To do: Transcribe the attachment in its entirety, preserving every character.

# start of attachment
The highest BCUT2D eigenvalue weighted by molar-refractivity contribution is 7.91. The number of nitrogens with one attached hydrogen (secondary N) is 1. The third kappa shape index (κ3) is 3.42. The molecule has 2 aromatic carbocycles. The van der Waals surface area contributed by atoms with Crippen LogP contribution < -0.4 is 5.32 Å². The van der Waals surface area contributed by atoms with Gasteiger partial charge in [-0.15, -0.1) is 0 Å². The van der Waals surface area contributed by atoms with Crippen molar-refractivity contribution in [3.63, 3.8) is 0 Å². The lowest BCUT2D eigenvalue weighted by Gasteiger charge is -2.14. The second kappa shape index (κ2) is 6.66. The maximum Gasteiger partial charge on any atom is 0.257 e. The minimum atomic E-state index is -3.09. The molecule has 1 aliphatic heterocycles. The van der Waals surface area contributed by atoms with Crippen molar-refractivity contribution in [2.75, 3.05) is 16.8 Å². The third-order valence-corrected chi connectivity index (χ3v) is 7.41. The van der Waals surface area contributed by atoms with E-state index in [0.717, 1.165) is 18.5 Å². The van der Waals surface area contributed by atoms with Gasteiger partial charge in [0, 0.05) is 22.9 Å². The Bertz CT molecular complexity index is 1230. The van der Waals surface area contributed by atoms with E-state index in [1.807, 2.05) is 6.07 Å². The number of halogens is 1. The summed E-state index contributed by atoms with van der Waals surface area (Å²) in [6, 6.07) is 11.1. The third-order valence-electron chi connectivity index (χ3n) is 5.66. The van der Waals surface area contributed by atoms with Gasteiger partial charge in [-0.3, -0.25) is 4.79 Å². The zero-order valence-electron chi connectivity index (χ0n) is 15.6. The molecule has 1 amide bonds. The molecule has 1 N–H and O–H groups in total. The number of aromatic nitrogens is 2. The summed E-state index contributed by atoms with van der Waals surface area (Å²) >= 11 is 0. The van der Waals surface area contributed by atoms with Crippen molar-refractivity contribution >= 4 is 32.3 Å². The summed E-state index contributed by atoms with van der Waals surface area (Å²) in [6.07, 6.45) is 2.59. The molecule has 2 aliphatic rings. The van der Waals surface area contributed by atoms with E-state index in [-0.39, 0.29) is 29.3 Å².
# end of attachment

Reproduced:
The highest BCUT2D eigenvalue weighted by molar-refractivity contribution is 7.91. The number of nitrogens with one attached hydrogen (secondary N) is 1. The third kappa shape index (κ3) is 3.42. The molecule has 2 aromatic carbocycles. The van der Waals surface area contributed by atoms with Crippen LogP contribution < -0.4 is 5.32 Å². The van der Waals surface area contributed by atoms with Gasteiger partial charge in [-0.15, -0.1) is 0 Å². The van der Waals surface area contributed by atoms with Crippen molar-refractivity contribution in [3.63, 3.8) is 0 Å². The lowest BCUT2D eigenvalue weighted by Gasteiger charge is -2.14. The second kappa shape index (κ2) is 6.66. The maximum Gasteiger partial charge on any atom is 0.257 e. The minimum atomic E-state index is -3.09. The molecule has 1 aliphatic heterocycles. The van der Waals surface area contributed by atoms with Crippen molar-refractivity contribution in [2.75, 3.05) is 16.8 Å². The third-order valence-corrected chi connectivity index (χ3v) is 7.41. The van der Waals surface area contributed by atoms with E-state index in [0.717, 1.165) is 18.5 Å². The van der Waals surface area contributed by atoms with Gasteiger partial charge in [0, 0.05) is 22.9 Å². The Bertz CT molecular complexity index is 1230. The van der Waals surface area contributed by atoms with E-state index in [1.807, 2.05) is 6.07 Å². The number of halogens is 1. The summed E-state index contributed by atoms with van der Waals surface area (Å²) in [6, 6.07) is 11.1. The third-order valence-electron chi connectivity index (χ3n) is 5.66. The van der Waals surface area contributed by atoms with Gasteiger partial charge in [-0.3, -0.25) is 4.79 Å². The zero-order valence-electron chi connectivity index (χ0n) is 15.6. The molecule has 1 amide bonds. The molecule has 1 N–H and O–H groups in total. The number of aromatic nitrogens is 2. The summed E-state index contributed by atoms with van der Waals surface area (Å²) >= 11 is 0. The van der Waals surface area contributed by atoms with Crippen molar-refractivity contribution >= 4 is 32.3 Å². The summed E-state index contributed by atoms with van der Waals surface area (Å²) in [6.07, 6.45) is 2.59. The molecule has 2 aliphatic rings. The van der Waals surface area contributed by atoms with E-state index in [-0.39, 0.29) is 29.3 Å².